Team Trump tries to pacify its 'raging mad' president

The sun rises near the White House on Nov. 8, 2016 in Washington, DC. (Photo by Zach Gibson/Getty)
The sun rises near the White House on Nov. 8, 2016 in Washington, DC. 
NBC News confirmed the details over the weekend of an Oval Office discussion on Friday in which Donald Trump "furiously blasted senior staff." The president was apparently furious over Attorney General Jeff Sessions recusing himself in the Russia probe just one day after Trump said he shouldn't.The Washington Post had a similar report overnight, noting that Trump summoned his senior aides on Friday morning for a meeting in which he "simmered with rage." The president wanted Sessions to ignore the pressure, "fighting with the full defenses of the White House."The piece added, "As reporters began to hear about the Oval Office meeting, [White House Chief of Staff Reince Priebus] interrupted his Friday afternoon schedule to dedicate more than an hour to calling reporters off the record to deny that the outburst had actually happened."Oh. In other words, Priebus spent more than an hour lying to reporters.The Post's report, which was "based on interviews with 17 top White House officials, members of Congress and friends of the president," painted a severely unflattering portrait of a flailing, embattled president, who's increasingly resentful, bitter, and "steaming, raging mad," overseeing an administration that remains "in a perpetual state of chaos."This, however, was the anecdote that stood out most for me.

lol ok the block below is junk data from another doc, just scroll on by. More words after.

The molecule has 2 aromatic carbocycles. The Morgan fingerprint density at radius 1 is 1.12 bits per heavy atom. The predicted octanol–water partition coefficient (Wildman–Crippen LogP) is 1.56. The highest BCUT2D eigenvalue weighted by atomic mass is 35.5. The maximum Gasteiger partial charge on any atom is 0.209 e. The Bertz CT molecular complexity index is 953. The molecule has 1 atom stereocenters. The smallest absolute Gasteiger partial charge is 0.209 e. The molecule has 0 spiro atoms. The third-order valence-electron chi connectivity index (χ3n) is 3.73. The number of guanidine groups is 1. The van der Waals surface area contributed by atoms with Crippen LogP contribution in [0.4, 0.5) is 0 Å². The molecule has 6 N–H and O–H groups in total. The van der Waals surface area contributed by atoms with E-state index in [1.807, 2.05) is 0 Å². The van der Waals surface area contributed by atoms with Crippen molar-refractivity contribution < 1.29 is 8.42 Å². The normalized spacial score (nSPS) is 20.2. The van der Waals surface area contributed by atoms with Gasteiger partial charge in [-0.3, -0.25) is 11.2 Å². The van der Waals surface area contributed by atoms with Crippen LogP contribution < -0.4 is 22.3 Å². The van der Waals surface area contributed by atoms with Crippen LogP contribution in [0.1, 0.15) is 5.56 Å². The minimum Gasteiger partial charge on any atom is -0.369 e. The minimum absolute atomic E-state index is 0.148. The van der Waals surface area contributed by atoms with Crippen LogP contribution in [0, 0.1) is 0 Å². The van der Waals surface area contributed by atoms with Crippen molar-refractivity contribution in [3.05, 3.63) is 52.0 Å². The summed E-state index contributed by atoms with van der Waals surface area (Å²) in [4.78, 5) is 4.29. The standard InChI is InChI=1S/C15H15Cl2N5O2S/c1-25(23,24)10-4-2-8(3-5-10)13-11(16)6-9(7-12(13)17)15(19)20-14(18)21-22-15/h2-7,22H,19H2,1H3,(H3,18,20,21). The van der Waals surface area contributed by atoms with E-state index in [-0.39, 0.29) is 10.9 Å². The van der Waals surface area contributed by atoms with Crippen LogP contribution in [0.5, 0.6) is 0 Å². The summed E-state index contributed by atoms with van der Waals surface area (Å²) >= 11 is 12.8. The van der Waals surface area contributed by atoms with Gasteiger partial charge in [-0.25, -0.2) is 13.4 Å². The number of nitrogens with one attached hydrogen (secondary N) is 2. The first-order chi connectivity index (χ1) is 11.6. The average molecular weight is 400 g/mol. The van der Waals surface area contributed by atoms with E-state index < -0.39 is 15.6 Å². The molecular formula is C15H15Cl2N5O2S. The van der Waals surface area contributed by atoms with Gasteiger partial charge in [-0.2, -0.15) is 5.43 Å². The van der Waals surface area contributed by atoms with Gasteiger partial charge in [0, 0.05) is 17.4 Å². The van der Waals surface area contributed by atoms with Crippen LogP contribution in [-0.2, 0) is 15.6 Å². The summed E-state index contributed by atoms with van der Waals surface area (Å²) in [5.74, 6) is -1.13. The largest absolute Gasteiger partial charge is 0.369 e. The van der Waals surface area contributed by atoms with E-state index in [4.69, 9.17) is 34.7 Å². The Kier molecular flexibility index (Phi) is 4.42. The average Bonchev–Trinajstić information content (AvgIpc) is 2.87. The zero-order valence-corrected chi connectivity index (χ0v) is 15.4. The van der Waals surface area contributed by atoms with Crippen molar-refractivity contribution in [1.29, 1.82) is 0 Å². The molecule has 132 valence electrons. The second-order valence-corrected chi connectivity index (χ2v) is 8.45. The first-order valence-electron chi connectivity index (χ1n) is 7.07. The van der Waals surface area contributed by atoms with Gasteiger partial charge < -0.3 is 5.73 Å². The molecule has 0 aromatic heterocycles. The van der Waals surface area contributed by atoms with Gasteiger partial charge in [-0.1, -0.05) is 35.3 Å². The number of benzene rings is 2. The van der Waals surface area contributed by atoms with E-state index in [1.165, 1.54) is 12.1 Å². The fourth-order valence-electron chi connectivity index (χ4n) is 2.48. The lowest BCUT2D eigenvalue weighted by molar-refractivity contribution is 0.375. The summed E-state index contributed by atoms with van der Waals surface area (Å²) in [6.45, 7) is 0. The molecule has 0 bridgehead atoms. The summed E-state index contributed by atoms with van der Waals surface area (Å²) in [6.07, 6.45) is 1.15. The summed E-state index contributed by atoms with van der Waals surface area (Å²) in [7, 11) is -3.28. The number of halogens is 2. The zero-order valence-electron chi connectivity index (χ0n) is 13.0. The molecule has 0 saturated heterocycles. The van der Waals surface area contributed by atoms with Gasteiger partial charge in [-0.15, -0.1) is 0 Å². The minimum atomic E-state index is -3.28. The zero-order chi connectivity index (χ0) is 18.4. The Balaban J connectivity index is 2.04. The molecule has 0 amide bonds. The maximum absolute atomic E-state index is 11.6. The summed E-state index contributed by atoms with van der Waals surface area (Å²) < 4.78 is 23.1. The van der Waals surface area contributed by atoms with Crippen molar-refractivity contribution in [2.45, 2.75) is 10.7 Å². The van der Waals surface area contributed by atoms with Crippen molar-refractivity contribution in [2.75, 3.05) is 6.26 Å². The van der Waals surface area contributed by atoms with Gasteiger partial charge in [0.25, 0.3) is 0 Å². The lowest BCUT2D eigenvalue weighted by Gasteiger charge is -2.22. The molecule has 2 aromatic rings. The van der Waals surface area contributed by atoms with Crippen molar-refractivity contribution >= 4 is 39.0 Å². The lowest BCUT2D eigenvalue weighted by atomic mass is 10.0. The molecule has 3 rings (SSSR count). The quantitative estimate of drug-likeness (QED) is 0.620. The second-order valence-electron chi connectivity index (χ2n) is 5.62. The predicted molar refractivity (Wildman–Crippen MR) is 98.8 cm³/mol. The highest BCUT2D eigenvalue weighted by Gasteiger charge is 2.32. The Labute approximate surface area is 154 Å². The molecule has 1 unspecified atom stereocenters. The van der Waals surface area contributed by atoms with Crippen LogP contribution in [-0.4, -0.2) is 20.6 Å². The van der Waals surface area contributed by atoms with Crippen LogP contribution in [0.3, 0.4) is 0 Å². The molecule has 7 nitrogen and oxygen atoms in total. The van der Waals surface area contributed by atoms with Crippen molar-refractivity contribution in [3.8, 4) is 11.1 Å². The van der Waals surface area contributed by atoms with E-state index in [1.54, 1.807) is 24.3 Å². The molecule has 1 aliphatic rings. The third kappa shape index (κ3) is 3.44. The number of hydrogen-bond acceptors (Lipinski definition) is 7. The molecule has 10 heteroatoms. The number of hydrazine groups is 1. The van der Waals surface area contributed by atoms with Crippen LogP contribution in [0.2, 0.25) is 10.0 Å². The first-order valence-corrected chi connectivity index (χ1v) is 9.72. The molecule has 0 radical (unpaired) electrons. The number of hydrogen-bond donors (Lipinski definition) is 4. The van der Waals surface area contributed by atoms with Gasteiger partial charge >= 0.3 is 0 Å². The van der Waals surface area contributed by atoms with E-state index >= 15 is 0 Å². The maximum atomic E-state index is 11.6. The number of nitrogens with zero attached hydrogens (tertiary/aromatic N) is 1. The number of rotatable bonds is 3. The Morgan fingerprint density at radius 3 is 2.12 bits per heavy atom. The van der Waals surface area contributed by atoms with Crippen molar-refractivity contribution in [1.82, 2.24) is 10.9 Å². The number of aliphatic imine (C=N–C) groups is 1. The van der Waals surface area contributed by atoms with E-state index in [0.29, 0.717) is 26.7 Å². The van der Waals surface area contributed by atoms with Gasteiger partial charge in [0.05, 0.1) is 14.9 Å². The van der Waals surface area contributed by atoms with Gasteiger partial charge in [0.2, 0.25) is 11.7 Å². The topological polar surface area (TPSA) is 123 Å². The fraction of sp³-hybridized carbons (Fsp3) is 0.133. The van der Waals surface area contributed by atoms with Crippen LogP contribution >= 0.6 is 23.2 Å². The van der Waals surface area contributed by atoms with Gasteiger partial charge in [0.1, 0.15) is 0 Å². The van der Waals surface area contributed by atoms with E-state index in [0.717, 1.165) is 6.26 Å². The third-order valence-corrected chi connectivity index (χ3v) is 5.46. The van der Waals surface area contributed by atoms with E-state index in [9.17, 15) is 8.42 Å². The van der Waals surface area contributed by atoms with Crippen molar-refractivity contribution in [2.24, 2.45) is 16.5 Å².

Trouble for Trump continued to spiral over the weekend. Early Saturday, he surprised his staff by firing off four tweets accusing Obama of a "Nixon/Watergate" plot to tap his Trump Tower phones in the run-up to last fall's election. Trump cited no evidence, and Obama's spokesman denied any such wiretap was ordered.That night at Mar-a-Lago, Trump had dinner with Sessions, Bannon, Homeland Security Secretary John F. Kelly and White House senior policy adviser Stephen Miller, among others. They tried to put Trump in a better mood by going over their implementation plans for the travel ban, according to a White House official.Trump was brighter Sunday morning as he read several newspapers, pleased that his allegations against Obama were the dominant story, the official said.

We're learning quite a bit about how the president's aides try to placate him -- and what it takes to cheer Trump up when he's feeling blue.He's reportedly pleased when the political world focuses on a ridiculous conspiracy theory he apparently got from a right-wing website -- a story that really doesn't do him any favors -- and when officials talk to him about executing the Muslim ban he proposed as a candidate.Those with concerns about Trump's emotional state will have to look elsewhere for reassurances.